The World Health Organization has approved the use of experimental treatments for Ebola patients in West Africa. The Ebola outbreak there is unprecedented, the disease deadly. The number of people who have died from Ebola has surpassed 1,200. VOA's Carol Pearson reports on the ethical considerations of allowing experimental drugs to be used.
Video

Video Five Patients Given Experimental Ebola Drug Said to Be Improving

The World Health Organization has approved the use of experimental treatments for Ebola patients in West Africa. The Ebola outbreak there is unprecedented, the disease deadly. The number of people who have died from Ebola has surpassed 1,200. VOA's Carol Pearson reports on the ethical considerations of allowing experimental drugs to be used.
Video

Video In Ukraine, Fear and Distrust Remain Where Fighting has Stopped

As the Ukrainian military reclaims control of eastern cities from pro-Russian separatists, residents are getting a chance to rebuild their lives. VOA's Gabe Joselow reports from the town of Kramatorsk in Donetsk province, where a sense of fear is still in the air, and distrust of the government in Kyiv still runs deep.
Video

Video China Targets Overseas Assets of Corrupt Officials

As China presses forward with its anti-graft effort, authorities are targeting corrupt officials who have sent family members and assets overseas. The efforts have stirred up a debate at home on exactly how many officials take that route and how likely it is they will be caught. Rebecca Valli has this report.
Video

Video Leading The Fight Against Islamic State, Kurds Question Iraqi Future

Western countries including the United States have begun arming the Kurdish Peshmerga forces in northern Iraq to aid their battle against extremist Sunni militants from the Islamic State. But there are concerns that a heavily-armed Kurdistan Regional Government, or KRG, might seek to declare independence and cause the break-up of the Iraqi state. As Henry Ridgwell reports from London, the KRG says it will only seek greater autonomy from Baghdad.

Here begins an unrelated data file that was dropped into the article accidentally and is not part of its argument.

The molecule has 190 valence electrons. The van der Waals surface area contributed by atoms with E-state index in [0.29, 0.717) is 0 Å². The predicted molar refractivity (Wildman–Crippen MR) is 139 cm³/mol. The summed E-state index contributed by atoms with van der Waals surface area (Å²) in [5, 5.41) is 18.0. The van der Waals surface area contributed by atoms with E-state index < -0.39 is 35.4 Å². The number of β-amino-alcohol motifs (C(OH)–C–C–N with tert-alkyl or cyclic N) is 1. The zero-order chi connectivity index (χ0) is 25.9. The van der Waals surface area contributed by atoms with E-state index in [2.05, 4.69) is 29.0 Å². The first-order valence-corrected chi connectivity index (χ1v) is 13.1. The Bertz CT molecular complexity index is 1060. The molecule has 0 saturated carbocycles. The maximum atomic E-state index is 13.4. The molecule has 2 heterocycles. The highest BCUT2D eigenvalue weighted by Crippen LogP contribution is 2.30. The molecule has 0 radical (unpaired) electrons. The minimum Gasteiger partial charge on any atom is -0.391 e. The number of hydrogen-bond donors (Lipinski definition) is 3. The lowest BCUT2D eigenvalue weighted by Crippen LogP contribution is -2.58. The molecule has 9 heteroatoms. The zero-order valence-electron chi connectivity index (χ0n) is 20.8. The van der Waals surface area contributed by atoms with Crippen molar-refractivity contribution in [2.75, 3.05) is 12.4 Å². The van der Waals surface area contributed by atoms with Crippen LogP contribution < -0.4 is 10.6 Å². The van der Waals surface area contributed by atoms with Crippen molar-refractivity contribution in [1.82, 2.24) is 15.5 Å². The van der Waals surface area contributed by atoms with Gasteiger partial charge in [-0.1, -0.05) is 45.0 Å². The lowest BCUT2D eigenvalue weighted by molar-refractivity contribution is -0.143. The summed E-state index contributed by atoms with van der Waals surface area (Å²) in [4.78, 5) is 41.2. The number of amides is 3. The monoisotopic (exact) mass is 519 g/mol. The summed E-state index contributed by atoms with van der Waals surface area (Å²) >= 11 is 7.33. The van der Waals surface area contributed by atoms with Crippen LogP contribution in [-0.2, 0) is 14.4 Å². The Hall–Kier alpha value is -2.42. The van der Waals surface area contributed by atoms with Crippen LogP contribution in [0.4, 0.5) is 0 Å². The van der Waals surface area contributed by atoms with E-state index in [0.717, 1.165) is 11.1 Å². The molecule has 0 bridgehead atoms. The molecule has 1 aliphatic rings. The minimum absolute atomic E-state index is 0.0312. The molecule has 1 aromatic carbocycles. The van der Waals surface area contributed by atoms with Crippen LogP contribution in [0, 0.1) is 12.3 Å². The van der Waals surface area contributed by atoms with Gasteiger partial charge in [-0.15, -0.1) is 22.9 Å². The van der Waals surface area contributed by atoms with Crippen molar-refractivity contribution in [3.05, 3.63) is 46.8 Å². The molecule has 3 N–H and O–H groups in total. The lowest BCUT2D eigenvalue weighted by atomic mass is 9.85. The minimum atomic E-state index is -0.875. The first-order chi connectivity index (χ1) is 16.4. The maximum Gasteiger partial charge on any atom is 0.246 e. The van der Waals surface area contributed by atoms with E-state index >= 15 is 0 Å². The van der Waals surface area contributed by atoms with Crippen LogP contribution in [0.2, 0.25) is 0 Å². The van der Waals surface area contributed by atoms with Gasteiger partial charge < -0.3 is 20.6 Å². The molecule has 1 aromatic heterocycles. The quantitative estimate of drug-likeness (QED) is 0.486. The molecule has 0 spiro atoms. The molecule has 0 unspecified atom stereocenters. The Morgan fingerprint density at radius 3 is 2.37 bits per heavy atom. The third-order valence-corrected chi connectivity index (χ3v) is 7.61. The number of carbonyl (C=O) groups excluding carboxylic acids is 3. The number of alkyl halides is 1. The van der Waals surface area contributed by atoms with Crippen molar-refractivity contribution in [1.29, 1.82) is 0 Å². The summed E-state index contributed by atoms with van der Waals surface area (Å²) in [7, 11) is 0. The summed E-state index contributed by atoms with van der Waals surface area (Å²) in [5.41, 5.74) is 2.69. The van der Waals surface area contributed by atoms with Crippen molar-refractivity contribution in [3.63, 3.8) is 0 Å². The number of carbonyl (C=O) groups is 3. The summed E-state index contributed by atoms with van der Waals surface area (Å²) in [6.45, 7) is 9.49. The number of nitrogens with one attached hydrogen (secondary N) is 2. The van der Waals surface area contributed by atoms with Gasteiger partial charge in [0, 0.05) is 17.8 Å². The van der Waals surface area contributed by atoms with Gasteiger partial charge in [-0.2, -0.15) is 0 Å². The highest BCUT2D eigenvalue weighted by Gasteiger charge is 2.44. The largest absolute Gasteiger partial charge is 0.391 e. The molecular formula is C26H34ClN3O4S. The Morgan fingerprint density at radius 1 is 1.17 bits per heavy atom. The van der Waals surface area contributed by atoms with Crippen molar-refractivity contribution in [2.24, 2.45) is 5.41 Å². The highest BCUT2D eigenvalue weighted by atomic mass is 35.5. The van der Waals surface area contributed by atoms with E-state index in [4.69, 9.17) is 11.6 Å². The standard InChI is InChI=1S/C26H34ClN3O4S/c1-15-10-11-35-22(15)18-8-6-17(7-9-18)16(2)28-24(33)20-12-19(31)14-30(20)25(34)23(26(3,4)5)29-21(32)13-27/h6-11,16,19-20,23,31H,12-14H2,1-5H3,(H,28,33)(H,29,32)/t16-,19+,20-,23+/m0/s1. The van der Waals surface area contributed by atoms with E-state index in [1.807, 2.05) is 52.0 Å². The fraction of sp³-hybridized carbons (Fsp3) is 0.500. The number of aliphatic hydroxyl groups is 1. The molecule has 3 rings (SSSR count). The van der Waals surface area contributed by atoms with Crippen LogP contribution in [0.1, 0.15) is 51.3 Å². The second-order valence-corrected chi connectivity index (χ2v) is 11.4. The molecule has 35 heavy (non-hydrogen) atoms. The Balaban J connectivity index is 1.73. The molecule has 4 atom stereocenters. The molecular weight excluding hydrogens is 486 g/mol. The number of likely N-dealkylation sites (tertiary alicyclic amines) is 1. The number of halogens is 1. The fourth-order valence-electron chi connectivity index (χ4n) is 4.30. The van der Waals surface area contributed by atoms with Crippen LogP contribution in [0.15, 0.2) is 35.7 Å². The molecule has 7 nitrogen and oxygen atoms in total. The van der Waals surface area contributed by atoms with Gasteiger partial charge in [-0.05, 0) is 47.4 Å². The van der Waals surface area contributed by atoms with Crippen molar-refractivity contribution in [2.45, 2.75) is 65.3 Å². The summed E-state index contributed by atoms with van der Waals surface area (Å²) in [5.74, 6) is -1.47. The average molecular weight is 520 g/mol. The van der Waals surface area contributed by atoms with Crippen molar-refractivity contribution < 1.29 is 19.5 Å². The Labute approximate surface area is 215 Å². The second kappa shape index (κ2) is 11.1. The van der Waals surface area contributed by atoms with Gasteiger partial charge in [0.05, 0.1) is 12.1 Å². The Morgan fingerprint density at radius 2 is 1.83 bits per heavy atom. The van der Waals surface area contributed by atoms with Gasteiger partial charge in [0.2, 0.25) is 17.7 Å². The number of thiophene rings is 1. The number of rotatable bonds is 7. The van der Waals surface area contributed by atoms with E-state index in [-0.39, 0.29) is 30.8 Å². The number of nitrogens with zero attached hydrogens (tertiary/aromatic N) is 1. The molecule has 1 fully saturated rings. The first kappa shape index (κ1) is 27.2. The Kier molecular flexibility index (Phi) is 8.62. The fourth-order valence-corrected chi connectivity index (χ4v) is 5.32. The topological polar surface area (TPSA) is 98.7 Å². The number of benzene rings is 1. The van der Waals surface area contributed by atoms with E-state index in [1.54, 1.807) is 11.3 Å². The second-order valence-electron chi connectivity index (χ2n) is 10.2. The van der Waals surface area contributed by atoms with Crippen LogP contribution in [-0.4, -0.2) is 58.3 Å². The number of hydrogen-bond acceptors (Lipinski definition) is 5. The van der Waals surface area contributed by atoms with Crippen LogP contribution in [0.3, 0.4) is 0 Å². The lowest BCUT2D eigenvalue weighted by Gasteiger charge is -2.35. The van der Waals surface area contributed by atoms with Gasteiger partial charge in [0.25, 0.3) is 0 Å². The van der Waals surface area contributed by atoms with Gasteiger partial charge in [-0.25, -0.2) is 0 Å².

Video

Video In Rural Kenya, Pressure Builds Against Female Circumcision

In some Kenyan communities, female genital mutilation remains a rite of passage. But activists are pushing back, with education for girls and with threats of punishment those who perform the circumcision. Mohammed Yusuf looks at the practice in the rural eastern community of Tharaka-Nithi.
Video

Video For Obama, Racial Violence is Personal Issue

The racial violence in the St. Louis suburb of Ferguson is presenting U.S. President Barack Obama with an issue to which he has a deep personal connection. To many Americans, Obama's election as America's first black president marked a turning point in race relations in the United States, and Obama has made ending the violence a policy priority. On Monday he issued a new call for calm and understanding. Luis Ramirez reports from the White House.
Video

Video Clinton-Obama Relationship Could Impact 2016 Election

President Barack Obama and former Secretary of State Hillary Clinton have a long and complicated relationship. That relationship took another turn recently when Clinton criticized the president’s foreign policy. VOA National Correspondent Jim Malone reports there is renewed attention on the Clinton-Obama relationship as Hillary Clinton considers running for
Video

Video Iran Looks to Maintain Influence in Baghdad With New Shia PM

Washington and Tehran share the goal of stopping Syrian-based militants in Iraq. But experts say it's Iran, not the United States, that will most influence how the new government in Baghdad approaches internal reforms and the war in Syria. VOA State Department Correspondent Scott Stearns has the story.

AppleAndroid